I received an interesting email this morning from Max Hogg about some of my recent posts on cognitive capacity - here is an extract:
Somewhat ambitiously, I would suggest that the framework within which this research can best be viewed is nothing less than a new definition of freedom.
It's become a dirty word recently, I think largely because it has been defined in purely negative terms as the freedom of the individual from overt outside influences on her/his action.
Yet increasingly we are seeing that neurological and psychological influences on our actions are rampant and in many cases destroying our freedom (Tim Kasser's work detailing the impact of materialist psychological influences on our children is a good example.)
Neurological reflexivity, or learning how to think, offers an escape from this.
If we can better understand how external (or indeed internal) neurological and psychological influences impact on the way in which we think, we can better understand some of the reasons why, for example, as a society we are currently unable to take concerted collective action on issues such as climate change.
And if we can understand and mitigate against these psychological barriers, we would then be free to decide whether or not to take individual and collective decisions that will benefit us as individuals and society as a whole.
That would be true freedom, and true progress for society. Our lack of neurological flexibility is at present severely hampering our ability to make free choices, individually or collectively.
I think Max makes a really powerful point and one which I may shamelessly purloin for my speech on 30 June.
I wrote yesterday about the problems facing the Conservatives as they explored the problems of increasing civic engagement and community capacity without expanding the state. At a meeting this morning of Government ministers and officials, the same issue was discussed in the context of the Government White Paper on community empowerment.
Listening to representatives of the third sector, it was clear that there is real tension between the commissioning model in which the delivery of local public services is handed over to 3rd sector organisations and a participative focus.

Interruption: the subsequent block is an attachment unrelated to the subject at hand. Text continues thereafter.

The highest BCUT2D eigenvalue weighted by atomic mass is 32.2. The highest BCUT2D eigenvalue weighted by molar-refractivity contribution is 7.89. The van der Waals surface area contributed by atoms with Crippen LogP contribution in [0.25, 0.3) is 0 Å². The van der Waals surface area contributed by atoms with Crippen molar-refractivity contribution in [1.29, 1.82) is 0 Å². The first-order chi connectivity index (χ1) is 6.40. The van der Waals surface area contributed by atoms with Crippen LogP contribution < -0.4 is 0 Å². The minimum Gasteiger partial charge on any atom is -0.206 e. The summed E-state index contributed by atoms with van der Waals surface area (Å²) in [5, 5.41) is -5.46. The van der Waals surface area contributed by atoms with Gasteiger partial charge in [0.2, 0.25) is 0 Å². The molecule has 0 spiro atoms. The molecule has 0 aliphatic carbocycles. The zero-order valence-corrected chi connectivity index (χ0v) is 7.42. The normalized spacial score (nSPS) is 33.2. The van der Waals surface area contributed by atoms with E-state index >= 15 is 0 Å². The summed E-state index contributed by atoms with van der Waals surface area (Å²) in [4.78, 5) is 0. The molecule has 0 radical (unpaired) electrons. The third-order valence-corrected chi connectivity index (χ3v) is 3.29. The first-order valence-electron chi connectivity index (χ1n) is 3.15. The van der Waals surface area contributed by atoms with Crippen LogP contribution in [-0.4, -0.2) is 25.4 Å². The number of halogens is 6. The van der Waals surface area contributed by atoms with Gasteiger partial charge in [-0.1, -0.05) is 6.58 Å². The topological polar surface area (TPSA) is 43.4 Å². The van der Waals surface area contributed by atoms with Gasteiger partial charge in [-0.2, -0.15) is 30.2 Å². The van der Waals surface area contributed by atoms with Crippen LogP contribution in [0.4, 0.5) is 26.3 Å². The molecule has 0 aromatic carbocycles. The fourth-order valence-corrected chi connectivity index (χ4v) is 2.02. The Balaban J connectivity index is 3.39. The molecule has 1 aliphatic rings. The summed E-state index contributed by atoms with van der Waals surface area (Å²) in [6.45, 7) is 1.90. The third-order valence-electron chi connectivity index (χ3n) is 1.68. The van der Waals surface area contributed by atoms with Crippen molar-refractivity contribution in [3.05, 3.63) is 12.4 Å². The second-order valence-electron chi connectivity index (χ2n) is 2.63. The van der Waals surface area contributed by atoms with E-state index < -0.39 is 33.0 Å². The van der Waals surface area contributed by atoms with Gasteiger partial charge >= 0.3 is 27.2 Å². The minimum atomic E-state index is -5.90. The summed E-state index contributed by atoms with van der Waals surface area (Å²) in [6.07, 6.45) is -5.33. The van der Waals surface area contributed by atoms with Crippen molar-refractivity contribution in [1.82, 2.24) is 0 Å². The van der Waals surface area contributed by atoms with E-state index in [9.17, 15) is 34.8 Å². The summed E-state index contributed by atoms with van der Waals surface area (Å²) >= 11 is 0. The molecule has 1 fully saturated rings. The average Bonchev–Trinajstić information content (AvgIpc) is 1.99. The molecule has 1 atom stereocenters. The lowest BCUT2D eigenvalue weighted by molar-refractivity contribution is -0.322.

The unavoidable bureaucracy of the commissioning process (involving as it does substantial public money) makes it especially hard for small community based organisations to compete. It appears that many of these small 3rd sector providers - particularly in the care sector - may go to the wall as a consequence.
On the other hand, an emphasis on community participation points towards a more traditional grant-giving form of funding in which it is recognised that the good the organisation does extends beyond quantifiable service outputs.
Central and local government, facing a long period of public sector belt-tightening, find themselves caught on the horns of this dilemma.
There is cross party commitment to third sector, community and volunteering, but it still seems to me that aspiration and exhortation too often drive out realism and policy coherence. The Government's White Paper will tell us whether current ministers have found a credible way of addressing the hard issues.
As we begin to imagine the post-pandemic world, we need to challenge our use of old metaphors to allow for new narratives and better futures to emerge.
With the post-Christmas resolutions looming, when we try to address the worst of our seasonal over-indulgences, the question remains: how can we give up bad habits for good?